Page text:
Is Limescale Harmful? (Plus How to Get Rid of It!)
Ever given much thought to that white, chalky limescale buildup around your bathroom and kitchen fixtures? Ever asked if limescale is harmful?
To understand if limescale is bad for you, first, we need to know what it is. We’re going to cover all this, plus what you can do to get rid of it.
What is Limescale?
What is limescale, exactly? Limescale is the hard white and chalky residue of minerals such as calcium and magnesium leftover once water has evaporated from a surface. You might find it coating your clean dishes left out to air dry or even leftover on your clean laundry.
Calcium and magnesium are present in most water supplies and are naturally picked up by water as it travels. Consisting mostly of calcium carbonate, you will often find a limescale buildup around the home in kettles, water heaters, around taps and fixtures as well as in your pipework.
Water with especially high concentrations of these minerals is called hard water. Water with a low concentration of minerals is referred to as soft water.
Why is Limescale a Problem?
Limescale can pose a variety of problems in your home. Some of the downsides to having especially hard water include:
- bad tasting tap water
- unpleasing limescale residue on your fixtures and taps
- more cleaning products to clean the residue from dishes, clothes, etc.
- more difficulty washing clothes and dishes
- leaves watermarks on your clean dishes
- can leave washed laundry feeling stiff
- residue buildup on appliances and in plumbing pipes which could lead to blockages
The buildup of calcium and magnesium minerals is the cause of these problems. They accumulate on your clothes, dishes and on your fixtures, leaving behind the familiar white residue.
Long term, this can accumulate so much that it can impede or even block your plumbing pipes or degrade your appliances such as your kettle and washing machine.
Is Limescale Harmful to Drink?
Hard water can wreak havoc across your home, but is limescale harmful to drink? According to the World Health Organization (WHO), the answer is no. In fact, there might even be some positive limescale health effects, helping you meet your daily mineral requirements!
The main problem you’ll encounter with drinking hard water is the taste. And even that’s up to personal preference.
Many people find hard water tastes more bitter, and even salty, compared to filtered water or bottled water. That said, soft water can taste bland and like nothing, which many people also dislike.
Some bottled water companies even add minerals to their water to improve the taste!
How to Remove Limescale
Regardless of how harmless limescale is to your health, you’ll probably want to at least clean up the nasty white deposits it leaves behind. The best way to remove limescale is to prevent it from forming in the first place. The most effective way to do this is with a water softener.
Water softeners work by passing hard water through resin beads. These beads contain positively charged ions that latch onto the negative components of minerals your water contains, effectively removing them.
Not only will you prevent the cause of limescale in your home and avoid having to purchase limescale remover, but you’ll also enjoy the benefits of soft water:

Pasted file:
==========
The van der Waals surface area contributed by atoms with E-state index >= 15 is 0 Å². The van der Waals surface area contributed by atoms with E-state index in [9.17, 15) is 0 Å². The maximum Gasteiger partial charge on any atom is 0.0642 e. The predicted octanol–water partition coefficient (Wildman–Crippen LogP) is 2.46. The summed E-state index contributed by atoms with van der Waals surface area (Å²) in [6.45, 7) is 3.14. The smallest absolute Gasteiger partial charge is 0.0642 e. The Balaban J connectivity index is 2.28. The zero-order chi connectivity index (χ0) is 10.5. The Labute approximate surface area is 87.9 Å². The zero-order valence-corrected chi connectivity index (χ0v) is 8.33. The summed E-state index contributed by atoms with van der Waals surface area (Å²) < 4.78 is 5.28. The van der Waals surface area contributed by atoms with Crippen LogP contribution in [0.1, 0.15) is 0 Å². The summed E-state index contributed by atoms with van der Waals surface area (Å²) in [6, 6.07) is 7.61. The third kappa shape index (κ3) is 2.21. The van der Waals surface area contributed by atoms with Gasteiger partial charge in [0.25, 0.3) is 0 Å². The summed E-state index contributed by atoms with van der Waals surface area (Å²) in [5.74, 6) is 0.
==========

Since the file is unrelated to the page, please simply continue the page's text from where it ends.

- Easier to produce a lather with soaps and washing products
- Clothes are left cleaner and with no residue
- Fewer water pressure problems
- Dishes are left cleaner and take less time to clean
- Hair and skin is more healthy
- Appliances that use water last longer
Softened water has its drawbacks, though:
- Drinking too much soft water can increase sodium levels in your body which can be dangerous
- Softened water is more prone to picking up contaminants in your pipes
- A water softener can increase water consumption in your home
Given the cons of softened water, you might not be interested in investing in a water softener. Thankfully, you can get rid of limescale by simply cleaning it!
DIY Scale Remover
If you’re looking for a DIY approach to removing limescale, all you’ll need is lemon juice or vinegar! Before attempting any DIY method, however, you should check to see if lemon juice or vinegar will damage whatever you’re cleaning. If you’re unsure, do a small patch test on the fixture on a section where you won’t notice it.
If you can remove the fixture with scale on it, simply soak it in a mixture of half lemon juice or vinegar, half water, for at least an hour, preferably overnight. Give it a good rinse to remove any residue and reinstall it.
For taps and other bathroom fixtures that can’t be removed, you can soak a cloth in that same half lemon juice/vinegar, half water solution from above and wrap it around the areas with scale. Leave this overnight and the next morning unwrap the cloth.
You might need to scrub at the scale a bit with this method, but you should be left with scale-free taps and fixtures!
As a preventative, you can make a 50-50 mix of lemon juice/vinegar and water and spray it on your fixtures occasionally. Make sure to rinse it thoroughly with water afterwards to prevent it from leaving a residue.
Leave this same solution overnight in your kettle or run a cycle of your dishwasher and washing machine to remove limescale buildup here too.
Store-Bought Limescale Remover
If the DIY approach doesn’t quite cut it or you don’t want to risk damaging your appliances and fixtures, you can always use a dedicated limescale removing product. These will come with all the information you need to know about what you can use it on, and how.
Published: 11 Mar, 2021